Missouri Attorney General Josh Hawley faces a lawsuit from a Jefferson City woman who alleges that he is violating a state law that requires him to live in the capital city.
Hawley, a Republican who is mounting a campaign for U.S. Senate, has been dogged with questions about his residency throughout his first year as attorney general. Missouri law states that the attorney general “shall reside at the seat of government and keep his office in the Supreme Court building.”
Hawley’s family home is in nearby Boone County, but he maintains an apartment in Jefferson City.
“Attorney General Josh Hawley is knowingly breaking the law by living in Boone County, and he must be held accountable,” Donna Mueller, the woman bringing the lawsuit, said in statement. “It’s unacceptable for any Missourian to knowingly break the law — and it is particularly unacceptable for the Attorney General, who is the elected official charged with enforcing it.”
The suit was filed Tuesday in Cole County Circuit Court.
Hawley’s office disputed the notion that he has violated the residency requirement.
“The Attorney General’s residency clearly complies with Missouri law and precedent. The office is in Jefferson City as required by law,” Loree Anne Paradise, Hawley’s spokeswoman, said in a statement. “The Attorney General maintains a nearby residence as matter of custom and his permanent residence is minutes away, enabling him to be at the capital on even the shortest notice.”
U.S. Sen. Claire McCaskill, the Democratic incumbent Hawley is trying to unseat, has previously attacked Hawley on the residency issue, saying in August that he was likely violating the state law.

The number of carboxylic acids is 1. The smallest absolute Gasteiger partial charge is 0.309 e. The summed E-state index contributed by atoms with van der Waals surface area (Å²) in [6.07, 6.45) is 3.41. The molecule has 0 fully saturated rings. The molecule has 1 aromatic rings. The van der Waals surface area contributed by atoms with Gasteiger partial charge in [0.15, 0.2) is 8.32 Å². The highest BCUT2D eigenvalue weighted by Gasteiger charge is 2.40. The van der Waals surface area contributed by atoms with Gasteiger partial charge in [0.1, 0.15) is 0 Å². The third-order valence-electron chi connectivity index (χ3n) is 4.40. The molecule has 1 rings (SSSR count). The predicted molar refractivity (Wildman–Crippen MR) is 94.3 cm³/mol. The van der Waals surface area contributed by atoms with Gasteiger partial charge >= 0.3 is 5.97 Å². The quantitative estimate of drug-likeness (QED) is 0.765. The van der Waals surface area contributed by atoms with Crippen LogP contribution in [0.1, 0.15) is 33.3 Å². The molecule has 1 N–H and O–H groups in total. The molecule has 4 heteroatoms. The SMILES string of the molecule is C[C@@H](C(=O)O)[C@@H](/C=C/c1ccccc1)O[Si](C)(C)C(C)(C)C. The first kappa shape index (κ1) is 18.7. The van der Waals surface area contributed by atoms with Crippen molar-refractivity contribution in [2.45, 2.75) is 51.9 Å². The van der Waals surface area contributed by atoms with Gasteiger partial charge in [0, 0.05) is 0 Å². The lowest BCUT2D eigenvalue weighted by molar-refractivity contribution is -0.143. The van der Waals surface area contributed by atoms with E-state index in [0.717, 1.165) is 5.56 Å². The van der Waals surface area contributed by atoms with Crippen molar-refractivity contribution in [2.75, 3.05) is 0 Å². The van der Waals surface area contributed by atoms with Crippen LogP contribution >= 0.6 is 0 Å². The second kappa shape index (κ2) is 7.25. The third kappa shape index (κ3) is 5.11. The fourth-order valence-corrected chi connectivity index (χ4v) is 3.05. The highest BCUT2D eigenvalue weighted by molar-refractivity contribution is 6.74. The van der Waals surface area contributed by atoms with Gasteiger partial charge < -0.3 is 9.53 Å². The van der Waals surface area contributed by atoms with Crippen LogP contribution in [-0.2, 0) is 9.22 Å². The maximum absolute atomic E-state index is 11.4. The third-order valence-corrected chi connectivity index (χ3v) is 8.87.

Mueller served as a member of the Democratic State Committee in the early 2000s and was a delegate at the Democratic National Convention in 1996. However, Mueller said in a phone call Wednesday that she was unaware of Hawley’s Senate campaign and maintained that her lawsuit had no connection to the high-profile race, which could determine control of the U.S. Senate in 2018.
“No, I didn’t know he was,” Mueller said when asked about Hawley’s campaign. “I’m just concerned that if anybody should know the law, it’s our attorney general. Evidently, he didn’t know or he thought nobody would call him on the fact.”
Her attorney, Gaylin Carver, also said the lawsuit is not connected to Hawley’s campaign against McCaskill.
“She hasn’t been active as an officer for a while,” Carver said of her client. “This is our community in Jefferson County, Cole County. The state attorney general has always raised his family here. ... I think she feels incensed that he (Hawley) thinks he doesn’t have to follow the statute.”
Hawley’s campaign, however, saw the lawsuit as directly tied to the Senate race. “This is petty and will remind voters why Senator McCaskill is the most unpopular politician in the state,” Scott Paradise, Hawley’s campaign spokesman, said in an email.
McCaskill’s campaign responded to the lawsuit by echoing the senator’s earlier criticism of the attorney general.
“Claire didn’t go to a fancy school like Yale, she went to Mizzou, but like many other smart Missouri lawyers she still understands that ‘shall’ means ‘shall.’ The Attorney General is not above the law and it’s clear that Missourians believe he should be held accountable for his actions,” said Meira Bernstein, a state Democratic spokeswoman authorized to speak for McCaskill’s campaign.
Hawley was in Washington, D.C., Wednesday to attend an event for the Independent Women’s Forum. His wife, Erin Hawley, is a senior fellow with the organization. While in Washington, Hawley also attended policy briefings and spoke to potential supporters, his campaign confirmed.